THE GOOD NEWS
Fr. Steve Baumbusch
Baumbusch was born in Columbus, Ohio. He is a graduate of the former PIME
Saints Peter and Paul High School Seminary in Newark, Ohio. He completed his undergraduate
degree at the University of Detroit, and studied theology at the Catholic Theological
Union in Chicago. Following his ordination in 1983, he spent six years as a teacher and
dean at Sts. Peter and Paul High School Seminary. In
1989, he began a six-year stint as PIME US Regional Superior at the regional headquarters
in Detroit. During his tenure as Regional Superior, he initiated the formation of the PIME
mission in Cuanacaxtitlan, Mexico, among the native Mixtec Indians, PIME's first mission
in Mexico. From 1995-1998, he served as Formation Director for PIME's college seminarians
in Detroit. In August 1998, Father Steve left
the United States to begin his permanent mission assignment in the Philippines,
he now resides on the island of Mindanao in the village of Columbio.
Most of us are comfortable within our American
homeland and do not seek to carry Gods message beyond a familiar radius. We have become so secure within our small
boundaries we do not know how to live without the conveniences of modern technology such
as computers and PDAS, not to mention the shortage of electricity to run them. But those
who venture away from the safety of family and homeland to bring Gods message are
people with a vision, a purpose outside of themselves.
CatholicView is proud to bring its readers this interview with an American Priest
who saw the reality of bringing the Gospel to Gods precious souls in a foreign land.
PIME, the Pontifical Institute for
Foreign Missions, is an international community of priests and brothers involved in
missionary work and, in particular, the evangelization of non-Christians. It seeks to
promote inter-religious dialogue between Christians and members of other religions. The
duties of a missionary priest are dependent on the needs of their individual location. In
keeping with the mission of PIME, activities of a priest or brother include but are not
limited to establishing the Kingdom of God through the proclamation of the Gospel while
making communities and local churches self-sufficient. They nurture human development,
promote peace and justice, initiate educational programs for literacy and economic
development, care for the sick (especially those with leprosy and tuberculosis), provide
aid to children and the poor and promote understanding among different religions through
CatholicView: Father Baumbusch, there is a verse from Mark
16:15 on your site that says Go
and proclaim the good news. It seems to be a motivation that has taken you
away from American soil to the Philippines. How
do you feel about that after five years?
received my mission assignment to the Philippines after 15 years of priesthood and service
to the PIME community in the U.S. (mostly in the areas of education and administration). Ive always believed that my missionary
vocation is not dependent upon the specific place I find myself; rather, the call to
proclaim the good news is constant, wherever I am and in whatever ministry I
am asked to perform. Thus, in no way do I
regret or begrudge those 15 years in my home country, as I discovered and experienced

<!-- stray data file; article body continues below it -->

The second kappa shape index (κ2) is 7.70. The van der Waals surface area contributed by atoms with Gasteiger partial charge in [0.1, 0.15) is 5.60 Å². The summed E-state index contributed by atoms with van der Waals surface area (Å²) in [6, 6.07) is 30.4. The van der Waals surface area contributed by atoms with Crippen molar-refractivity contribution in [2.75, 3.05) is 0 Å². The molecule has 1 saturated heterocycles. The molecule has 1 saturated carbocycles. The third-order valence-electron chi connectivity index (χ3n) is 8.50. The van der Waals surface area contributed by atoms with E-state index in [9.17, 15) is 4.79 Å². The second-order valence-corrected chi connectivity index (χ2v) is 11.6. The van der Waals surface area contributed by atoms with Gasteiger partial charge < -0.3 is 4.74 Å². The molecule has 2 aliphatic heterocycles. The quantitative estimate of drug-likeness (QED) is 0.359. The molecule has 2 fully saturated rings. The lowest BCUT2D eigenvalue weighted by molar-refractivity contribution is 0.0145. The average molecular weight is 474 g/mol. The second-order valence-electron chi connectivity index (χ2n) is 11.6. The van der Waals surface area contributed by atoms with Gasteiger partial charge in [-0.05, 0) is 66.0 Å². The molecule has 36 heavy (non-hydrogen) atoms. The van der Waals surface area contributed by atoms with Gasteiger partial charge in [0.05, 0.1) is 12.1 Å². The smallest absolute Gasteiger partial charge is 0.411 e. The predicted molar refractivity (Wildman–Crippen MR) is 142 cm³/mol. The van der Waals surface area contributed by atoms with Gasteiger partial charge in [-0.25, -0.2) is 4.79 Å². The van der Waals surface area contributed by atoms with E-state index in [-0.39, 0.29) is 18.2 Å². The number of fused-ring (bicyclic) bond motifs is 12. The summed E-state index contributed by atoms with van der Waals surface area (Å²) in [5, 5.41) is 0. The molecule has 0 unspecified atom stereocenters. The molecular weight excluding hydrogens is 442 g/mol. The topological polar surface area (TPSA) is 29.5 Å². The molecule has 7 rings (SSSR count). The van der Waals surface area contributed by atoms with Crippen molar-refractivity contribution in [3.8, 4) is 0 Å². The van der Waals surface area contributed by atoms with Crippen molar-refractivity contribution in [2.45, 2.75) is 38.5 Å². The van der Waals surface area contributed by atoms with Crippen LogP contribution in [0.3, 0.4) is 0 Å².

Gods action among so many wonderful people.
Yet, for a missionary, theres
something special about that word, Go. As
much as we recognize the need for service and ministry in our homeland, as much as we
appreciate the wonders that God works among His people in every place, as much as we love
our family and friends, theres a yearning inside of us to go
to go to far-off
to go to the ends of the earth
to go and experience the
myriad ways in which God continues to act in our world
to go and witness to the
overwhelming love of the Lord.
How do I feel about that after 5 years? Let me explain in
this way: Just before leaving for the Philippines, I was talking to a friend of mine about
how lucky I considered myself. At an age when
many of my contemporaries were beginning to question their career choice, I was just
starting to do what I'd dreamed about all my life.
"You're right," he said, "You are lucky. But what if you finally get there and then find
out that this isn't it for you?"
That was a scary thought, but only for a
moment, since I was fully caught up in the enthusiasm of finally going to the missions. Now, the answer to the question is clear: this IS
it for me. I thank God every day that He has
called me to this place and to this service.
CatholicView: How long did it take before you became
comfortable in your new mission?
Father Steve: When
I first arrived at the parish in Columbio, Sultan Kudarat, I had a lot of doubts and
apprehensions about my ability to do this ministry. I had studied Tagalog, the national
language, for only 3 months and then discovered that the majority of the people here
dont even speak Tagalog as a first language, but rather converse in their own
tongue, of which there are four major ones in this area.
I had never worked in a parish setting before, since my entire priesthood was spent
in education and administration duties. The priest whose place I was taking left for his
new assignment only 4 days after my arrival, so I had no guidance.
be honest, each night as I drifted off to sleep, I said to myself: I cant do
this. Its just not going to work. Ill hang in here for a couple of months,
until the next meeting of the PIME Regional Council, and then Ill simply tell the
superiors that I need to be reassigned.
nighttime thoughts went on for about a week, and then a strange thing happened. As I was drifting off to sleep, I found myself
saying, I love this place! What a great
fit this is for me! It feels so right for me
to be here. I didnt know the language any better than I had a week before. I
didnt have any more pastoral experience than previously. Yet, I really felt that this was my place, the